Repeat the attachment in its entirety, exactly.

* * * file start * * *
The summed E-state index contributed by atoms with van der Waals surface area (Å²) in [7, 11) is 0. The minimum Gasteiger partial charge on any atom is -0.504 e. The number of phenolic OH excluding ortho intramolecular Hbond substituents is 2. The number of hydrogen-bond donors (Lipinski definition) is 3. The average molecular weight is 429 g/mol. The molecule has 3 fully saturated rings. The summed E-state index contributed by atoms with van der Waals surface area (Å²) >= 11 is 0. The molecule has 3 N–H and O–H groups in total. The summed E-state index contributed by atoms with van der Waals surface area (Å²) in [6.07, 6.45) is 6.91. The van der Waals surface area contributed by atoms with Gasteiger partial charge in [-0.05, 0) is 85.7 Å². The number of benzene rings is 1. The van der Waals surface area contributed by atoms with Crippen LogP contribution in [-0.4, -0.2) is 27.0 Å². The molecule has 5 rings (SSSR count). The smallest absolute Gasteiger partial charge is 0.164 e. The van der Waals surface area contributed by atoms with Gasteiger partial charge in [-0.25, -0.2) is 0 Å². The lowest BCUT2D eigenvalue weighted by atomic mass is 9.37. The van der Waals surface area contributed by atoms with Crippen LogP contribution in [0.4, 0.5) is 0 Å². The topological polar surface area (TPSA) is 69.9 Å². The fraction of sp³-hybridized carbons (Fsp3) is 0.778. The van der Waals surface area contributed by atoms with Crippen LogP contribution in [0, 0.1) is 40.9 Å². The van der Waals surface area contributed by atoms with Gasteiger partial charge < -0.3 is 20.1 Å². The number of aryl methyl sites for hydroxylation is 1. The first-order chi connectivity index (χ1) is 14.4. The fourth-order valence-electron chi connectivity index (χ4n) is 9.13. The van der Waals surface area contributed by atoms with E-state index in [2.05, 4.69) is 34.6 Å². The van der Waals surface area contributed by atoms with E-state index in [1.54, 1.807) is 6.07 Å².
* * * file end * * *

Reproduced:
The summed E-state index contributed by atoms with van der Waals surface area (Å²) in [7, 11) is 0. The minimum Gasteiger partial charge on any atom is -0.504 e. The number of phenolic OH excluding ortho intramolecular Hbond substituents is 2. The number of hydrogen-bond donors (Lipinski definition) is 3. The average molecular weight is 429 g/mol. The molecule has 3 fully saturated rings. The summed E-state index contributed by atoms with van der Waals surface area (Å²) >= 11 is 0. The molecule has 3 N–H and O–H groups in total. The summed E-state index contributed by atoms with van der Waals surface area (Å²) in [6.07, 6.45) is 6.91. The van der Waals surface area contributed by atoms with Gasteiger partial charge in [-0.05, 0) is 85.7 Å². The number of benzene rings is 1. The van der Waals surface area contributed by atoms with Crippen LogP contribution in [-0.4, -0.2) is 27.0 Å². The molecule has 5 rings (SSSR count). The smallest absolute Gasteiger partial charge is 0.164 e. The van der Waals surface area contributed by atoms with Gasteiger partial charge in [-0.25, -0.2) is 0 Å². The lowest BCUT2D eigenvalue weighted by atomic mass is 9.37. The van der Waals surface area contributed by atoms with Crippen LogP contribution in [0.4, 0.5) is 0 Å². The topological polar surface area (TPSA) is 69.9 Å². The fraction of sp³-hybridized carbons (Fsp3) is 0.778. The van der Waals surface area contributed by atoms with Crippen LogP contribution in [0, 0.1) is 40.9 Å². The van der Waals surface area contributed by atoms with Gasteiger partial charge < -0.3 is 20.1 Å². The number of aryl methyl sites for hydroxylation is 1. The first-order chi connectivity index (χ1) is 14.4. The fourth-order valence-electron chi connectivity index (χ4n) is 9.13. The van der Waals surface area contributed by atoms with E-state index in [2.05, 4.69) is 34.6 Å². The van der Waals surface area contributed by atoms with E-state index in [1.54, 1.807) is 6.07 Å².